With an eye toward collaboration, the Pleasanton Police Department is seeking community members to voice their thoughts about important issues affecting the department and serve as one of at least a dozen members on a Community Advisory Board that's being formed.
"The chief's citizen advisory board is really designed to be a vehicle that helps us connect with all segments of our community and to hear voices and perspectives from Pleasanton residents and employers," Police Chief David Swing told the Weekly in an exclusive interview last week ahead of the application launch date this Friday.
After a series of community conversations about policing in Pleasanton following the murder of George Floyd by then-Minneapolis police officer Derek Chauvin last year, PPD and city officials decided to form a CAB comprised of residents to discuss and advise them on matters such as mental health response and use of force.
At least 12 members from the community will be selected to serve a two-year term on the voluntary board, which Swing said is meant "to provide a conduit that's a two-way communication conduit that allows us to hear from and be heard."
Because "it's critically important for us to have a citizen advisory board that reflects the diversity of Pleasanton," a range of ages, experiences and opinions will be represented, and membership is open to anyone over 18 who lives, works or owns a business in Pleasanton, according to Swing.
Though individuals convicted of any felonies or misdemeanors within 12 months of applying are not eligible to serve, he said there may be opportunity to do so in the future.
"I can tell you unequivocally that a criminal conviction is not going to result in someone being excluded," Swing said. "Let's say that someone made a mistake, committed a crime in their youth and long since have been a longstanding contributing member to our community -- we're going to look at that as well."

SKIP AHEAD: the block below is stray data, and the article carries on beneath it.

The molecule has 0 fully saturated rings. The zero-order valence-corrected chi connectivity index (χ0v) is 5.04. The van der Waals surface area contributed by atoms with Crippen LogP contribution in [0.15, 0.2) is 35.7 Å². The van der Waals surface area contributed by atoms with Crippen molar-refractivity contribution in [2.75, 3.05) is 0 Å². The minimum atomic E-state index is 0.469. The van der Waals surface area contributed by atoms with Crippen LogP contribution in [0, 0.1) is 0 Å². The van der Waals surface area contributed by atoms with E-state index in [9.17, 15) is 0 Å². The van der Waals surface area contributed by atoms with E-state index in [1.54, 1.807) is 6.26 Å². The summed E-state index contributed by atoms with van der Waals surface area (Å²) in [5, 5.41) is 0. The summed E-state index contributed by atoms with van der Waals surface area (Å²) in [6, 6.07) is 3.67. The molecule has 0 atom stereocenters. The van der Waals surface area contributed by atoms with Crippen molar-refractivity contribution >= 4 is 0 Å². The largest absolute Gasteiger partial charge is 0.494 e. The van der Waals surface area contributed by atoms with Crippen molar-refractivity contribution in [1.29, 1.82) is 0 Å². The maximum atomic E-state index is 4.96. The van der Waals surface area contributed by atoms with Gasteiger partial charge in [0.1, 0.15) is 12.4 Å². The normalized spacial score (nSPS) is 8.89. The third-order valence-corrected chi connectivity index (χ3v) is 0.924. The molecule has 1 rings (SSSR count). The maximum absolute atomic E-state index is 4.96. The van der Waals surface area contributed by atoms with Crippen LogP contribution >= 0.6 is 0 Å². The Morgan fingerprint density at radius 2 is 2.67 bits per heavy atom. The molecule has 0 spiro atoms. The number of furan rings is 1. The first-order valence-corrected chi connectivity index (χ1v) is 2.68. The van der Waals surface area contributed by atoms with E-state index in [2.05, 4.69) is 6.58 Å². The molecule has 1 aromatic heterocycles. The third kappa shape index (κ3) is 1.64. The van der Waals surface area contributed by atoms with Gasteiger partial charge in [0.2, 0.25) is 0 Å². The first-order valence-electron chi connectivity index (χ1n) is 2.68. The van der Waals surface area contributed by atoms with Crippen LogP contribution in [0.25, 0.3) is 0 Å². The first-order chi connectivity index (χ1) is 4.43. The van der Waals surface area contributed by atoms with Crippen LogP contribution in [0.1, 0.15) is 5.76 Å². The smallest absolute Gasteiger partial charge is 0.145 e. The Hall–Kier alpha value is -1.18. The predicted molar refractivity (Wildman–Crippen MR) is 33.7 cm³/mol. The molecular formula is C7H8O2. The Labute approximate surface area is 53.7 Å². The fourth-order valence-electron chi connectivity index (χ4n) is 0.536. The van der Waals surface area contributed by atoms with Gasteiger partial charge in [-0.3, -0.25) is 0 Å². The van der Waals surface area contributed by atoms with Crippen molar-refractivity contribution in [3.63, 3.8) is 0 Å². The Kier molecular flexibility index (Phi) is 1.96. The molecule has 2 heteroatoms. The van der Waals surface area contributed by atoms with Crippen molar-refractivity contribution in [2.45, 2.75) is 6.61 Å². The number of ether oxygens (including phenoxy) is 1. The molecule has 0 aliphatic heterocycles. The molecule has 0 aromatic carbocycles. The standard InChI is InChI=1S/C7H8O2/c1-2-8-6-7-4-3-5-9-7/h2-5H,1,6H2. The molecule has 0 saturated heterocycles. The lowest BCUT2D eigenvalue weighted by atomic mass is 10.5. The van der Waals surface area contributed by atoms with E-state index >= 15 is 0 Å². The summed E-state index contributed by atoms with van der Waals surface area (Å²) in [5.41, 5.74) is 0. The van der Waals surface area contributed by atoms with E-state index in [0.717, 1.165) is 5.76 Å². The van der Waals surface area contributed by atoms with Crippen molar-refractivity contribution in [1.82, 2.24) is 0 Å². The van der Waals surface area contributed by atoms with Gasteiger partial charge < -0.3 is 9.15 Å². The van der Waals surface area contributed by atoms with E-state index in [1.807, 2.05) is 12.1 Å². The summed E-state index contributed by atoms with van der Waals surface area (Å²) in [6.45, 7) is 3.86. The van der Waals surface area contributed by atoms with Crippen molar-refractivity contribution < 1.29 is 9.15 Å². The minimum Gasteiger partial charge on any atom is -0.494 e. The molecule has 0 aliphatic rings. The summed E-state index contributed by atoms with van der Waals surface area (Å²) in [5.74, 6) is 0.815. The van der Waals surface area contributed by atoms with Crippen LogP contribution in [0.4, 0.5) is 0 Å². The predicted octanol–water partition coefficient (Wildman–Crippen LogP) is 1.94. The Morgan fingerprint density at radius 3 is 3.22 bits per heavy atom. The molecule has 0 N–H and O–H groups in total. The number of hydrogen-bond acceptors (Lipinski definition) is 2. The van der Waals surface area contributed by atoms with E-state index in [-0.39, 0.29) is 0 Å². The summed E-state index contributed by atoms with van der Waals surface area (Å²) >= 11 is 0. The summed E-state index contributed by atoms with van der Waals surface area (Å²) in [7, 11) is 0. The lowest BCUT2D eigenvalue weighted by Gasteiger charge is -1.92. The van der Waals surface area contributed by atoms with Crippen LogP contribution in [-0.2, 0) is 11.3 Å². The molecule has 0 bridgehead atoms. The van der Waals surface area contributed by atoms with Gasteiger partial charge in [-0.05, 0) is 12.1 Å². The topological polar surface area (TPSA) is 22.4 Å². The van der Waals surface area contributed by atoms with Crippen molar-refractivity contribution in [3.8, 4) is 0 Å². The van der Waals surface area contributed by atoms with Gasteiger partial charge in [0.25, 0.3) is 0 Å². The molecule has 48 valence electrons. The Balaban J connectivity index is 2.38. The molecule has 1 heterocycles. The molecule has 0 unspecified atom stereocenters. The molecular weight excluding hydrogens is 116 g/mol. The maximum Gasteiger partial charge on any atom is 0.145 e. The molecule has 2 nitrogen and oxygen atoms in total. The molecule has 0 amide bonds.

The seriousness of the violation, as well as "time and distance" since it occurred, will also be factored. "The human race is not a perfect race; we all have our mistakes we've made, and if someone wants to be on our advisory board, we're going to look at the totality of their background to determine the suitability of that placement," Swing added.
CAB members will act only in an advisory manner and will not have "power or authority to investigate, review or otherwise participate in matters involving specific police personnel or specific police-related incidents," including complaints or any civil or criminal litigation, but they will be privy to trends by receiving updates from PPD at certain intervals, according to the chief.
"For example, every year we'll run a report that identifies the numbers of complaints received and how those complaints were resolved, so from that perspective there will be limited information sharing related to police complaints," Swing said. "That's information that's publicly available, not protected by any means, and will also provide perspective that the board may be looking for."
Swing added, "They won't have the level of detail that would allow the board to get into specific incident policy recommendations. We haven't really framed this out yet. What I do know is we'll be very careful in discussing police personnel matters because it's a very nuanced area -- and that what we do provide, we ensure the officer's rights are protected as well."
Besides attending monthly meetings with the chief of police, CAB members will also participate in major police department events like National Night Out, ceremonies and other community engagements, as well as complete PPD's Citizens Academy to become familiar with department operations.
Once the group's membership is finalized, "I think the first order of business is getting to know one another," Swing said. "Establishing some norms, some expectations for the board -- it's difficult building trust with each other collectively and individually. We know it's difficult to really engage in deep conversation and be vulnerable when we haven't built that relationship first."
Membership on the Community Advisory Board is strictly voluntary and may be removed before the end of a member's term at the police chief's discretion. All members will undergo a criminal background check prior to appointment.